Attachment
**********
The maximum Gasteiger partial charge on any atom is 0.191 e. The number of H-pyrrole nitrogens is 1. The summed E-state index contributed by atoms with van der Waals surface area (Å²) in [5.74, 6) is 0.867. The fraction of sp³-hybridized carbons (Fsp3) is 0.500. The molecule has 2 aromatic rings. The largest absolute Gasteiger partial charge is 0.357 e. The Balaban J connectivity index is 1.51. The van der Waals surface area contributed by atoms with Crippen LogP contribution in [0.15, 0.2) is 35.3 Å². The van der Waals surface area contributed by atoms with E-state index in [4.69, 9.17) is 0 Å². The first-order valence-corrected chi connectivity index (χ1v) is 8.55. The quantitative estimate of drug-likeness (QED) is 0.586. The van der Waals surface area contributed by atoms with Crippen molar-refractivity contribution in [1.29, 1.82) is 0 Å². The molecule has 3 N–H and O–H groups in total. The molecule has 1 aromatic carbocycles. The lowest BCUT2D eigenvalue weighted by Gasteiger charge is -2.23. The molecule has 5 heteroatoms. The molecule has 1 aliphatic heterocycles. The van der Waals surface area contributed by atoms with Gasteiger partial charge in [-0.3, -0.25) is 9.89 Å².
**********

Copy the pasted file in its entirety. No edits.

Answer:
The maximum Gasteiger partial charge on any atom is 0.191 e. The number of H-pyrrole nitrogens is 1. The summed E-state index contributed by atoms with van der Waals surface area (Å²) in [5.74, 6) is 0.867. The fraction of sp³-hybridized carbons (Fsp3) is 0.500. The molecule has 2 aromatic rings. The largest absolute Gasteiger partial charge is 0.357 e. The Balaban J connectivity index is 1.51. The van der Waals surface area contributed by atoms with Crippen LogP contribution in [0.15, 0.2) is 35.3 Å². The van der Waals surface area contributed by atoms with E-state index in [4.69, 9.17) is 0 Å². The first-order valence-corrected chi connectivity index (χ1v) is 8.55. The quantitative estimate of drug-likeness (QED) is 0.586. The van der Waals surface area contributed by atoms with Crippen molar-refractivity contribution in [1.29, 1.82) is 0 Å². The molecule has 3 N–H and O–H groups in total. The molecule has 1 aromatic carbocycles. The lowest BCUT2D eigenvalue weighted by Gasteiger charge is -2.23. The molecule has 5 heteroatoms. The molecule has 1 aliphatic heterocycles. The van der Waals surface area contributed by atoms with Gasteiger partial charge in [-0.3, -0.25) is 9.89 Å².